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In tune. Informed. Indispensable.

Liz Stokes travels to IMS Ibiza to find the dance music world being underserved by the streaming services and fighting its battles on its own whilst it grows its global revenues



In last week’s RotD Great Escape recap we touched on the speed the industry is moving at. The pace at which ideas float and then come to fruition, or subsequently sink, appears to be at an all-time high. IMS Ibiza continued this theme, amongst others, with the mention of those three letters that have dominated the dance music press over the past six months: SFX.

In 2015, then-President and Chief Operating Officer of SFX, now President and CEO of Beatport, Greg Consiglio, stood on the IMS stage and stated the three pillars of the company would be: live, brand integration and Beatport - with the latter “a core to the vision of the future of what SFX wants to become”. He detailed a vision for a “central dance music hub”, encapsulating the download store, a social network, ticketing destination and streaming service. Fast forward 12 months and we’ve seen the downfall of the Robert Sillerman SFX empire and Beatport shake off its distractions to revert back to a standalone download store. However, whilst this huge change has no doubt bruised some, Beatport and one of its major clients, Spinnin’ Records, stood united this year with a cautious but optimistic new vision for its future. Eelko Van Kooten, CEO of Spinnin’, reaffirmed the label’s “100% support” for the site and stated that it was important it kept conversations going with Beatport, rather than holding company SFX. Senior VP of Marketing & Analytics for Beatport, Terry Weerasinghe, used the opportunity to explain that the reshuffle has given the site the opportunity to refocus on its clients and provide them with the service they need: downloads. Whilst the wider industry may be discussing the decline in downloads, it was a common view across the IMS panels that DJs will continue to need them and that a future where DJ sets are done via a streaming source is a long way off yet, if ever.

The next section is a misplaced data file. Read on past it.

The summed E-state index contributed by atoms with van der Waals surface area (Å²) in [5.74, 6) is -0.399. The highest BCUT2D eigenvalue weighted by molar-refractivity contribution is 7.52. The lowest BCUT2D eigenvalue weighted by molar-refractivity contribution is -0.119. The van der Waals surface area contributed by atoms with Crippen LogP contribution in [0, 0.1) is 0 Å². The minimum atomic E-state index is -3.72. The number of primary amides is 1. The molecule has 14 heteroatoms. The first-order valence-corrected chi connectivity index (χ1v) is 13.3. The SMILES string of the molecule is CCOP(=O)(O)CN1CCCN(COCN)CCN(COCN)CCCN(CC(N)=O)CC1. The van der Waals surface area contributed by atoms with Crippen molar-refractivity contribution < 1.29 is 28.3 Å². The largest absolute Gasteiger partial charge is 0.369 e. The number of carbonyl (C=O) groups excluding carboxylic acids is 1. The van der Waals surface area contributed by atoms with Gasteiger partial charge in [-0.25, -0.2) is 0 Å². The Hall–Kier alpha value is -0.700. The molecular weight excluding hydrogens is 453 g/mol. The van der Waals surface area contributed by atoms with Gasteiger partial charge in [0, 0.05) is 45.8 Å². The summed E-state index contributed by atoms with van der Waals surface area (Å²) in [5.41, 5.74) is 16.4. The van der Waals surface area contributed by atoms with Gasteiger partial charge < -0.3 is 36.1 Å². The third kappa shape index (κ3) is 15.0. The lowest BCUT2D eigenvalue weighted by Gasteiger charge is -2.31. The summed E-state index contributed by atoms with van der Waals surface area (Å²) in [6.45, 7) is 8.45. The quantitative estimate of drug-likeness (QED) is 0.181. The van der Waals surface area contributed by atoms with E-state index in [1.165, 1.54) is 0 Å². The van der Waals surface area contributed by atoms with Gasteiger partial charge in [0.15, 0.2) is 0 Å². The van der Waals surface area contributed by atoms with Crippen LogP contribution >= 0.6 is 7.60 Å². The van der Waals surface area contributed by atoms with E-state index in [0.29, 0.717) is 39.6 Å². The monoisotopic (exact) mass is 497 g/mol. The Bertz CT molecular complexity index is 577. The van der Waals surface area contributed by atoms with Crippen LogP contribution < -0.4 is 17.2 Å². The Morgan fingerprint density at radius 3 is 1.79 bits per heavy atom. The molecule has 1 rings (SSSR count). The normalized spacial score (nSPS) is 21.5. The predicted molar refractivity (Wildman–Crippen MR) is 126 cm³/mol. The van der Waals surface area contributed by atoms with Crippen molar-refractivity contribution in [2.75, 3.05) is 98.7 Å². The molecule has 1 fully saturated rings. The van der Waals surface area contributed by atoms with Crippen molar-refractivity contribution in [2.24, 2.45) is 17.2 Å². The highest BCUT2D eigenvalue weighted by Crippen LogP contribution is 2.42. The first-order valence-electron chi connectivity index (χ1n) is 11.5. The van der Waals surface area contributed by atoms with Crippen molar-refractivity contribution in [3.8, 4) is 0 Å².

It was one of many times over the three days that highlighted just how autonomously the dance world operates. DJs and the companies working specifically within the dance music sector have defined needs, and the issues surrounding the genre are almost unique to it. Statistics presented in the annual opening business report showed that in the UK, streaming of dance music grew at a faster rate than any other genre in 2015 (Jan-Oct); in the US, it’s the fifth most popular genre; in terms of sales, dance remained in the top three genres across all formats in the UK last year; dance artists dominated Spotify end of year stats with the most streamed song being Lean On by Major Lazer, breakout artist being Kygo and most viral track being by Robin Schulz, plus electronic music related events in the US are the only ones showing a YoY increase in attendance. So, for such a dominant and perhaps over-performing genre, why are many of its needs not being met?